Brian Waterman’s 27 years at Newmark Grubb Knight Frank sprang from a 90-second interview with NGKF Chief Executive Officer Barry Gosin in 1986.
Mr. Waterman, now a vice chairman at NGKF, was fresh out of college and considering a career in law. His mentor, Saul Katz, Sterling Equities’ co-founder and president, shot from the hip and said there were already enough lawyers in the world, and that Mr. Waterman should look into real estate, the field that had minted Mr. Katz’s fortune.
Mr. Katz put Messrs. Waterman and Gosin in touch.
Not quite two minutes into the job interview, Mr. Gosin told Mr. Waterman he was hired, and to immediately start canvassing. “It was my first and only job interview,” Mr. Waterman said.
He shared this tale on the 15th floor of 229 West 43rd Street, formerly the New York Times Building, for which he is the leasing agent. It was the morning after the Real Estate Board of New York’s 117th annual banquet—the preferred timing choice of precisely no one involved with the interview. But Mr. Waterman betrayed no signs of sluggishness, perhaps thanks to the raw, currently vacant space that surrounded him, with its 14-foot ceilings.
“You can’t help but be awed by this environment,” Mr. Waterman said of the simultaneously industrial and airy floor with unimpeded westward views (protected by Theater District air rights). “People love the blemishes—the bricks and pipes. Building owners often try to cover up that stuff, but you can’t make a building what it’s not.”
Mr. Waterman’s longevity at NGKF qualifies him as an expert on what New York buildings should and could be. But he repeatedly stresses that commercial real estate is an industry with a permanent learning curve, and that NGKF offers the finest master class.
“I grew up at Newmark,” Mr. Waterman said. “I cut my teeth as an agent working with Mr. Gosin and [NGKF Chairman] Jeff [Gural] on their building portfolios. That was a great education. I always tell my kids, ‘God gave you two ears and one mouth. Listen closely and take in as much as you can.”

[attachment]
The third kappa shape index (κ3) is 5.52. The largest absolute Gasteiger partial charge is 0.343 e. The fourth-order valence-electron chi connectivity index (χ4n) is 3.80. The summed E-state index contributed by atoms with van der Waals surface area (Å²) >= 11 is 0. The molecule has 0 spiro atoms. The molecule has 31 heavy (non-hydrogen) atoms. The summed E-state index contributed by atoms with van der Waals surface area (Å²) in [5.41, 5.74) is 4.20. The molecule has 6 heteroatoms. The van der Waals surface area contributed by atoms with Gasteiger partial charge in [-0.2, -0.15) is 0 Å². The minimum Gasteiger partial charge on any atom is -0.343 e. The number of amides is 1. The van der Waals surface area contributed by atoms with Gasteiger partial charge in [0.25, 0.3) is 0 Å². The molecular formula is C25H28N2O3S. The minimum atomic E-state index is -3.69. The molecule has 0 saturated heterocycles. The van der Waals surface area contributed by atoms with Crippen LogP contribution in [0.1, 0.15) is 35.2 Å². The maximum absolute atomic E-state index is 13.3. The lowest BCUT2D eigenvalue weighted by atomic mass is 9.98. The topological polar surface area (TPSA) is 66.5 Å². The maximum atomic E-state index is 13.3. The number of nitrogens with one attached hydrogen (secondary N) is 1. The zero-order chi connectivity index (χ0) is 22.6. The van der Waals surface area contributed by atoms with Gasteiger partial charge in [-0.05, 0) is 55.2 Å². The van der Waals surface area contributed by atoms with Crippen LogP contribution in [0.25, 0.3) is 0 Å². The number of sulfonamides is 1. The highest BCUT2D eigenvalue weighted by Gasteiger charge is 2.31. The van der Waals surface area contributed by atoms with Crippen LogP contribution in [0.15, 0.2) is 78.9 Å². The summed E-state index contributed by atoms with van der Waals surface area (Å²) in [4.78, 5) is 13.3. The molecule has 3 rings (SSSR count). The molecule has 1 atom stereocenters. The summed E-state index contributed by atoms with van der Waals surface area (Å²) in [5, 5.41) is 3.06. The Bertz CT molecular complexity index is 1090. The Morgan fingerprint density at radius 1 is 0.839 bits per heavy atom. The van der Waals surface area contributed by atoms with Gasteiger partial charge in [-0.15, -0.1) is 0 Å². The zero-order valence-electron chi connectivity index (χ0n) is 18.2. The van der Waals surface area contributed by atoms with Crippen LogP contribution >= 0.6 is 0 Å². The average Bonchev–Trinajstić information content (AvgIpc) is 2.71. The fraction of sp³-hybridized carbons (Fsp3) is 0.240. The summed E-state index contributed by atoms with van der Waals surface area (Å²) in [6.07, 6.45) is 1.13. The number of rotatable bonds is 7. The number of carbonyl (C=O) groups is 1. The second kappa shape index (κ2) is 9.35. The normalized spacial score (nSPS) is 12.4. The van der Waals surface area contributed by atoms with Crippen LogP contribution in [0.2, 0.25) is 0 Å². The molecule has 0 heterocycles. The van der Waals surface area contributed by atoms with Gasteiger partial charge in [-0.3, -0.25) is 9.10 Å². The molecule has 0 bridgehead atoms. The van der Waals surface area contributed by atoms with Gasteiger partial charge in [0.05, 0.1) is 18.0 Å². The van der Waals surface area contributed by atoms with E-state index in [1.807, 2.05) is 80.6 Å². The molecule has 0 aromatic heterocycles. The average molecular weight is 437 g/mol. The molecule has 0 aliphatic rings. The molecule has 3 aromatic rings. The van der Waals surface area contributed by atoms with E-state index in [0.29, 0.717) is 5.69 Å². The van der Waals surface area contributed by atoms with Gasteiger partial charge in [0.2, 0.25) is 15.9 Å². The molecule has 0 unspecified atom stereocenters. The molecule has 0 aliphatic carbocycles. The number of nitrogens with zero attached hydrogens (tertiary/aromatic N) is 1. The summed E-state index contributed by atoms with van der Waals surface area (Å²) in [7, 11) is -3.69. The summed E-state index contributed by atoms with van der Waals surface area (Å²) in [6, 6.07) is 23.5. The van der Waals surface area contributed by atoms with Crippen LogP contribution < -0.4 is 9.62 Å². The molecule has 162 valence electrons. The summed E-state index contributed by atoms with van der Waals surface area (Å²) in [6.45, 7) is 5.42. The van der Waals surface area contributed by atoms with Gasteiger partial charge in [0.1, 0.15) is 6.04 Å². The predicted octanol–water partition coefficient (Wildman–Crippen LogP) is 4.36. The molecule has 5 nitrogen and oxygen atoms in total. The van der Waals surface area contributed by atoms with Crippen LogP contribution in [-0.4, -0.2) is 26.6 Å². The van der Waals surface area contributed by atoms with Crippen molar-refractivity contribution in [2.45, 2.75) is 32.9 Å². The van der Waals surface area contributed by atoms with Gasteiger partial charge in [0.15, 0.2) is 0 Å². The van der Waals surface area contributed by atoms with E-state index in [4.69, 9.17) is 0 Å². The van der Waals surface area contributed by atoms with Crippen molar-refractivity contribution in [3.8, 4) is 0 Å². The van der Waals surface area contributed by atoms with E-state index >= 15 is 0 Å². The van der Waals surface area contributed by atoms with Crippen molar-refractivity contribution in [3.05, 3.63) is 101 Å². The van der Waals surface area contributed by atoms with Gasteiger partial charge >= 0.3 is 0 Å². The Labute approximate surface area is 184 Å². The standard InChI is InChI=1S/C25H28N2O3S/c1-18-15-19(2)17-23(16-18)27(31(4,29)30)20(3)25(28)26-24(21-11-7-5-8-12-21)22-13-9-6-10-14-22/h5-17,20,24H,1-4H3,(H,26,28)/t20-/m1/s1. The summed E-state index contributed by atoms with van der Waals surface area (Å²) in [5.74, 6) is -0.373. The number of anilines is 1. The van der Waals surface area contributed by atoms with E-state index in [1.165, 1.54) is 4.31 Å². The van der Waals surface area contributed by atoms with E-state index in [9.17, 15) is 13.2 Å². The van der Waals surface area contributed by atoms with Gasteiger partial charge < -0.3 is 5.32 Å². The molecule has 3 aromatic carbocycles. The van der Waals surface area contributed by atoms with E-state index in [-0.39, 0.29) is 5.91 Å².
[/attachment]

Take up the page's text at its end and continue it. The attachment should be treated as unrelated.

A few projects stick out in Mr. Waterman’s mind as watershed transactions that propelled him beyond the pupil phase of his career. There was the 1993 conversion of 305 Seventh Avenue from an office building to commercial condominiums for nonprofit organizations and an intricate—if not migraine-inducing—deal in which he helped the Federal Employment and Guidance Service procure a lease for 175,000 square feet at 315 Hudson Street.
“The FEGS transaction was the big game changer,” Mr. Waterman said. It netted him the Henry Hart Rice Achievement Award for “most ingenious deal of the year” at the REBNY banquet in 1999. I asked if there was any disconnect between being lauded and then ignored by one’s peers as your words get lost in the banquet’s notoriously loud chatter.
“My parents knew I won,” Mr. Waterman said. “They weren’t there, but they knew.” REBNY honored Mr. Waterman again with its Young Real Estate Man of the Year award in 2001. He went on to be the chairman of the Young Men’s/Women’s Real Estate Association. “Believe it or not, I took the reins of that after winning the award,” he said.
NGKF, the city and the commercial real estate industry have all undergone seismic changes since Mr. Waterman’s salad days, when he joined a firm called Newmark & Company. “When I came to the company, there were 22 people working here,” he said. “And—I don’t want to date myself, but—there was one computer.”
“I’ve been through a lot of transformations and iterations of NGKF,” Mr. Waterman said. The financial brokerage firm BGC Partners acquired Newmark Knight Frank in 2011 and last year merged it with Grubb & Ellis, which had sold all of its debt to BGC after filing for bankruptcy.
There was discontent among several G&E brokers over the acquisition and merger, but Mr. Waterman shrugged off the legal unpleasantness as “a blip on the radar.” He praised BGC Chief Executive Officer Howard Lutnick and said that the breadth of the current NGKF and its employees makes the company resemble “a walking encyclopedia.”